Joe Choong OW – Olympian
Team GB sent a strong contingent of 366 athletes, competing in 25 different sports, to Rio for the 2016 Olympic Games. Among them was 21-year-old Old Whitgiftian Joe Choong (2008-13), who was one of four men and women selected to take part in the Modern Pentathlon.
Choong, who now studies at Bath University, secured his place in the team by reaching the qualifying standard with a seventh place finish at the European Championships in 2015.
The former European Under-16, GB Open and British Junior champion appeared to be hitting peak form at just the right time, finishing fourth in a World Cup Event in April. With that being just four months before the Olympics, the signs were positive for the young athlete.
One of the youngest competitors in the competition, Choong was up against several seasoned veterans and many world-class athletes. This didn’t seem to affect his performance and he got the games off to a great start, sitting in eighth place after the fencing phase.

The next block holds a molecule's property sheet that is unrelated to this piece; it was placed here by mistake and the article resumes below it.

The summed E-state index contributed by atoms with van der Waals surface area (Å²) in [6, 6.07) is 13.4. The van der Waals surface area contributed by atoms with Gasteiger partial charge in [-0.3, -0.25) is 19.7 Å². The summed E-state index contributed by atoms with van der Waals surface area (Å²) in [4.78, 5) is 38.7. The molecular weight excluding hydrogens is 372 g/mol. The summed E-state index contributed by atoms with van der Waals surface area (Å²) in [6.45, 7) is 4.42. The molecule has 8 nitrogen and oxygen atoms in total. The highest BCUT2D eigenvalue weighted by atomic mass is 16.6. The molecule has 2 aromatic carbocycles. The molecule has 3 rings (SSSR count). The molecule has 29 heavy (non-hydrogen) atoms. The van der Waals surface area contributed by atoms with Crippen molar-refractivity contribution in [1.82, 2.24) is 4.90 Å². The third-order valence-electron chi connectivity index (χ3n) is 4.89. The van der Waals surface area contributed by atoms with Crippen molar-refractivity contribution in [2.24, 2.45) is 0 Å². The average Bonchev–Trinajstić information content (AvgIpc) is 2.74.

Next up was swimming and things got even better for Joe. Teammate James Cooke set a new Olympic record to win the round but Choong wasn’t far behind in third place. A good Fencing bonus phase was followed by a solid Show Jumping performance and the Old Whitgiftian found himself occupying the silver medal position, with just one phase to go.
Things were going great and a surprise medal looked on the cards. Unfortunately, a mix of inexperience, pressure and tiredness led to a disappointing shooting performance. This slowed him down and he slipped down the field, with more experienced athletes overtaking him.
Choong didn’t give up and managed to finish in tenth place overall, which put him as top British male in the Pentathlon. This was four places above Cooke, who had won Gold at the World Cup a few months before, and only 17 points behind the bronze medal winner. It was his best ever finish in the combined event and there were plenty of positives to be taken from it.
He may have missed out on a medal but it was a performance full of talent, tenacity and brilliance of which he and the whole of Great Britain can be proud of. This year, at the Olympic games and in the lead up to it, he has shown the world he is an extremely talented athlete with a great future ahead of him.
Joe Choong is definitely a name to watch out for in the world of Modern Pentathlon, with the potential to be a true great in the sport. Who knows, in four years he may even be the Olympic champion.